How to Have the Upper-Hand During a Business Negotiation.
Before I proceed, I’d like to remind you that just as you’re reading this, someone else is also trying to find out the worst mistakes he can make while negotiating. This means you’re not the only one trying to buckle your negotiation shoes.
So, no matter what you read online, your victory in that negotiation still depends on how well you can implement whatever you learn.
As far as business negotiation is concerned, there’s one question everyone will always ask; “What’s in it for me?” If you don’t have an answer to this question, you shouldn’t be in that negotiating room. In fact, you shouldn’t even be in business at all.
Asides business now, negotiating is part of our everyday life.
If you don’t sell anything at all, you at least have to buy something, it could be a car, a house, a gold wristwatch or even groceries. If the seller names a price you’re not down with, it’s time to put on your negotiation cap.
This is quite different from how our Nigerian Mothers price foodstuff in a typical Nigerian market. No doubt, they’re super good! If you doubt me, just try to find one and tell her you’d like to join her next trip to the market, you’d be amazed at how eloquent and confident they can get while negotiating.
But then again, it’s still not the same with business negotiation. Considering the crucial role negotiation plays in the success of any business, it takes more discipline, undiluted gut and patience to win the game.
Business negotiation is nothing close to a fluke, you don’t get what you ask for, you only get what you negotiate.
To get the best out of every negotiation, follow these rules:
Don’t Do All the Talking
The worst negotiators are the ones who love to show off their speaking skills and tend to dominate the meeting. Instead of dwelling excessively on your values and other irrelevant issues, try to listen attentively and grasp as much information as possible.
You need to truly understand the situation from the other party’s point of view, understand their interest and what’s important to them. Avoid speculation; don’t keep views about what you “wish or think is important to them”, get your facts right and come up with the best possible replies.
It’s called empathy, use it to your advantage.
Before jumping on any deal, you must understand every little detail about the company and who you’re negotiating with. You have to carry out an in-depth research so you don’t end up losing out or getting exploited.
Gather all the details you can on the company’s history, culture, business partners (Past, present, and prospective), website, articles, reviews, etc.
You can always use Google and LinkedIn to gather information about the company and the negotiator. Depending on how important the deal is to you, speak to some of their business partners, staffs, colleagues and competitors.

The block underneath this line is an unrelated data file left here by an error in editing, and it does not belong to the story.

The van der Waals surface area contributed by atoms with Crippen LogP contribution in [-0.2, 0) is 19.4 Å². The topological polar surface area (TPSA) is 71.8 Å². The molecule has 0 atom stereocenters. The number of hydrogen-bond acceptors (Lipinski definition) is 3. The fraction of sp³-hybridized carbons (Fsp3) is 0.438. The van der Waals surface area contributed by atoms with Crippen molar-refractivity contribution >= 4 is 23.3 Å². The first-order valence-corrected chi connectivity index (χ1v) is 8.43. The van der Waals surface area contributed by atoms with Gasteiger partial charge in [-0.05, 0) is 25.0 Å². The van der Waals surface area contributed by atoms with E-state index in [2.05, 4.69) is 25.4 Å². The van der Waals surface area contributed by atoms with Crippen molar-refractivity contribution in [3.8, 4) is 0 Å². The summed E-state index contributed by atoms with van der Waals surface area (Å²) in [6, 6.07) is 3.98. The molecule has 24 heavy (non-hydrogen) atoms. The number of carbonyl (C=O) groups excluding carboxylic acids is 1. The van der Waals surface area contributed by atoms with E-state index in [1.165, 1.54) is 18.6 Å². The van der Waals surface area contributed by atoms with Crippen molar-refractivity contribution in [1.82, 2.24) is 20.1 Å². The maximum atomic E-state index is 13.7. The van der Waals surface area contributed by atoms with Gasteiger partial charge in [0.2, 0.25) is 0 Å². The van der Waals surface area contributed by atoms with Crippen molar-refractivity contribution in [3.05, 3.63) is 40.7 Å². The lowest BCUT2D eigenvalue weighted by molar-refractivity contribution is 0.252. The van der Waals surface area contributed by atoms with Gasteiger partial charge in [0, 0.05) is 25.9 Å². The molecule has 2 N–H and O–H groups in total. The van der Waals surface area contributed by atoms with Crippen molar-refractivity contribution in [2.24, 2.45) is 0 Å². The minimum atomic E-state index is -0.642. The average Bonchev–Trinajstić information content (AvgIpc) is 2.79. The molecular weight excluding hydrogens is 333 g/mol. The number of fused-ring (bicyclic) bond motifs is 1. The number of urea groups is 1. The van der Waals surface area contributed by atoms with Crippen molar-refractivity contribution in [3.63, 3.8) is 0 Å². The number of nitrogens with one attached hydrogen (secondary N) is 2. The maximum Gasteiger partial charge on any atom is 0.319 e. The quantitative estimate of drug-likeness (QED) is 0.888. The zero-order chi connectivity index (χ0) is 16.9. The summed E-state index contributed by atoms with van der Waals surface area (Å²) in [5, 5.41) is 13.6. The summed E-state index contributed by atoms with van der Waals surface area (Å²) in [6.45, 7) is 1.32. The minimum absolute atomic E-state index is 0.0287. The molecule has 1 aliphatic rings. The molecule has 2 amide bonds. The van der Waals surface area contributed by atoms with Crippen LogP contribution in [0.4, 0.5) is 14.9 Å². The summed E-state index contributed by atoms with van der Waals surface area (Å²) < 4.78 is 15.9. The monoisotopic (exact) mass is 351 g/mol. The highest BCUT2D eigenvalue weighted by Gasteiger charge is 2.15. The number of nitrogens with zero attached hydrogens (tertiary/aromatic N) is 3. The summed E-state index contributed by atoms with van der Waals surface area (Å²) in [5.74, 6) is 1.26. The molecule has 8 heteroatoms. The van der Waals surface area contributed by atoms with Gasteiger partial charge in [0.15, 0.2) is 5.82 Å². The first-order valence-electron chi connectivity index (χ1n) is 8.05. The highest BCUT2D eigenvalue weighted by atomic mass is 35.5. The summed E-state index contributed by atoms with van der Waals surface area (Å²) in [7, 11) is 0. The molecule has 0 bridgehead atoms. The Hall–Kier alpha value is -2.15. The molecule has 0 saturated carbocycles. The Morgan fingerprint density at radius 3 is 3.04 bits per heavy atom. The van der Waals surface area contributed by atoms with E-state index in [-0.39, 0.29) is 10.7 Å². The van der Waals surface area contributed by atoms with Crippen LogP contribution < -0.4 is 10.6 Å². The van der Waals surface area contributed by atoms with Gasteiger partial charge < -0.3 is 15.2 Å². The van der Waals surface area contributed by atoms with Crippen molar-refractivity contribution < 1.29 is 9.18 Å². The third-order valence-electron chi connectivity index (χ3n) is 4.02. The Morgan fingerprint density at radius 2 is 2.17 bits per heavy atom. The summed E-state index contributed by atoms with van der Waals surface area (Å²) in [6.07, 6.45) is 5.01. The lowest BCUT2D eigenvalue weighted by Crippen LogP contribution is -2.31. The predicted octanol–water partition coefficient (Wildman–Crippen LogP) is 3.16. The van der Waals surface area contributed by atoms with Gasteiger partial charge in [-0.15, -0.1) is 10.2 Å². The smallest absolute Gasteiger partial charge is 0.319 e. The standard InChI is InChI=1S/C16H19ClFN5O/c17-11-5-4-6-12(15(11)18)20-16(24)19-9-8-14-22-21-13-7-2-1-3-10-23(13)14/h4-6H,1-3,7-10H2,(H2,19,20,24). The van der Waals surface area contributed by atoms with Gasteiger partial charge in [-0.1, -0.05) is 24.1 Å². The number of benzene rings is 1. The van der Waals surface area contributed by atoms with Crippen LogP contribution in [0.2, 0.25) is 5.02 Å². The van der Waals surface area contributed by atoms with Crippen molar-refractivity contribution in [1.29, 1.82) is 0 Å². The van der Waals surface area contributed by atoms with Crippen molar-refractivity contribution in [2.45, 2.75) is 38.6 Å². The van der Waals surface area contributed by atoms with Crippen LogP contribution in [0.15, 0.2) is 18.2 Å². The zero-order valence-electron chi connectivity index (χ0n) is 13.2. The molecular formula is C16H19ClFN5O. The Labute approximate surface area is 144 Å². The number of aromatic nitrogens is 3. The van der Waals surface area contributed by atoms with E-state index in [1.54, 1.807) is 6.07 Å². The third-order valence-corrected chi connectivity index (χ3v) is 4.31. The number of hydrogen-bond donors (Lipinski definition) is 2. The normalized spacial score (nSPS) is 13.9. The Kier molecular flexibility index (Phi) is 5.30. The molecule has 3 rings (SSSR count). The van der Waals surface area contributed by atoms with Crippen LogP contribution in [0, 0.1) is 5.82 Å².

The research will help you capitalize on your strength and identify the other party’s weaknesses.
Don’t Burn Bridges
In business, you get to meet the good, bad and atrocious. Who knows, maybe the atrocious offers the best deal and profit, you just have to roll with them and get what you want out of that partnership. This is where emotional management comes in.
Some negotiators aim at sabotaging the deal by frustrating all your efforts, it’s probably their own strategy. As long as the other party isn’t pulling out outrightly and the benefits are worth the pain, take the high road and remain professional.
Avoid getting rude or nasty, negotiations are rarely one-off, they’re serialized by nature, make sure people want to keep doing business with you over and over again.
Always remember, the best revenge is victory.
Compromise Reasonably & Review Your Benefits
If you have to engage in any business negotiation, you must be willing to give up something for the benefit of the other party, allow them to feel that sense of achievement, but do so wisely. If you make a move to compromise, they’d also reciprocate.
In every decision you make, keep your benefits in check. If the other party’s request isn’t worth anything or defeats your reason for negotiation, don’t take it.
Be Prepared to Walk Away
This might be hard, but it’s very necessary if the situation warrants. Be prepared to take a walk if the negotiation doesn’t tick any item on your checklist. This is business, the major aim is to gain and if this seems impossible, it’s time to follow that Plan B.
Wait! Do you have a Plan B? If you don’t, do yourself a favor by drafting one before engaging in any form of business negotiation.
Also, conceal your plans from the other party. If they find out you have alternatives, they might just use it against you.
Meanwhile, this blog post will be extended to a second page. I’d simply publish the concluding part tomorrow. Kindly drop your comments and contributions.